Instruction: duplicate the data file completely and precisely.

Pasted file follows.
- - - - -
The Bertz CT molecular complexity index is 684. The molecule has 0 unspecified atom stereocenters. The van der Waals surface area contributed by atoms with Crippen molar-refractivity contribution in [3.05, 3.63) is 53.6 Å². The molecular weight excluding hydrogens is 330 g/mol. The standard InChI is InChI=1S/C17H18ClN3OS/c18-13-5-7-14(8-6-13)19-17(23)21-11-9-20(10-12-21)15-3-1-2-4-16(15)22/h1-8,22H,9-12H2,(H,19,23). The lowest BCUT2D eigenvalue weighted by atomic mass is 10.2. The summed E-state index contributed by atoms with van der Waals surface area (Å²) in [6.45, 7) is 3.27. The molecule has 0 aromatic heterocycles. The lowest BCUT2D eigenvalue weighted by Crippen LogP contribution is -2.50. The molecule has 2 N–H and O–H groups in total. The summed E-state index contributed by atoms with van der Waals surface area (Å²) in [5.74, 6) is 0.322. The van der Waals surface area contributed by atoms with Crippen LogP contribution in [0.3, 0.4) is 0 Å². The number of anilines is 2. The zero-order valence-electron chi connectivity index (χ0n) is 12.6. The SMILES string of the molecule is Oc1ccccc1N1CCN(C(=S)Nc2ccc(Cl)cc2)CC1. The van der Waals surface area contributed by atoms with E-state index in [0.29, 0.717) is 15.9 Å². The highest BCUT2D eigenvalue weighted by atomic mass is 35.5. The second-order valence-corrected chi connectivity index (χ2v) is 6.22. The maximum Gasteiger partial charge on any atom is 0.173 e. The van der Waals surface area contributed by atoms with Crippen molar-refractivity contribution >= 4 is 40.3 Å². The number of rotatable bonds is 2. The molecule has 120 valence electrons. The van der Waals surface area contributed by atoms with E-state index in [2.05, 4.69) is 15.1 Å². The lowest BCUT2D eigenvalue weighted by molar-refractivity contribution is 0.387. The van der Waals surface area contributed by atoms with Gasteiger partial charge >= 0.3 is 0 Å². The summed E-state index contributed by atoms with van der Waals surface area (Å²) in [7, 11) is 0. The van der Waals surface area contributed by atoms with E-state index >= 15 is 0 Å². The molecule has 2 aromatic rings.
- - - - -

The Bertz CT molecular complexity index is 684. The molecule has 0 unspecified atom stereocenters. The van der Waals surface area contributed by atoms with Crippen molar-refractivity contribution in [3.05, 3.63) is 53.6 Å². The molecular weight excluding hydrogens is 330 g/mol. The standard InChI is InChI=1S/C17H18ClN3OS/c18-13-5-7-14(8-6-13)19-17(23)21-11-9-20(10-12-21)15-3-1-2-4-16(15)22/h1-8,22H,9-12H2,(H,19,23). The lowest BCUT2D eigenvalue weighted by atomic mass is 10.2. The summed E-state index contributed by atoms with van der Waals surface area (Å²) in [6.45, 7) is 3.27. The molecule has 0 aromatic heterocycles. The lowest BCUT2D eigenvalue weighted by Crippen LogP contribution is -2.50. The molecule has 2 N–H and O–H groups in total. The summed E-state index contributed by atoms with van der Waals surface area (Å²) in [5.74, 6) is 0.322. The van der Waals surface area contributed by atoms with Crippen LogP contribution in [0.3, 0.4) is 0 Å². The number of anilines is 2. The zero-order valence-electron chi connectivity index (χ0n) is 12.6. The SMILES string of the molecule is Oc1ccccc1N1CCN(C(=S)Nc2ccc(Cl)cc2)CC1. The van der Waals surface area contributed by atoms with E-state index in [0.29, 0.717) is 15.9 Å². The highest BCUT2D eigenvalue weighted by atomic mass is 35.5. The second-order valence-corrected chi connectivity index (χ2v) is 6.22. The maximum Gasteiger partial charge on any atom is 0.173 e. The van der Waals surface area contributed by atoms with Crippen molar-refractivity contribution >= 4 is 40.3 Å². The number of rotatable bonds is 2. The molecule has 120 valence electrons. The van der Waals surface area contributed by atoms with E-state index in [2.05, 4.69) is 15.1 Å². The lowest BCUT2D eigenvalue weighted by molar-refractivity contribution is 0.387. The van der Waals surface area contributed by atoms with Gasteiger partial charge >= 0.3 is 0 Å². The summed E-state index contributed by atoms with van der Waals surface area (Å²) in [7, 11) is 0. The van der Waals surface area contributed by atoms with E-state index >= 15 is 0 Å². The molecule has 2 aromatic rings.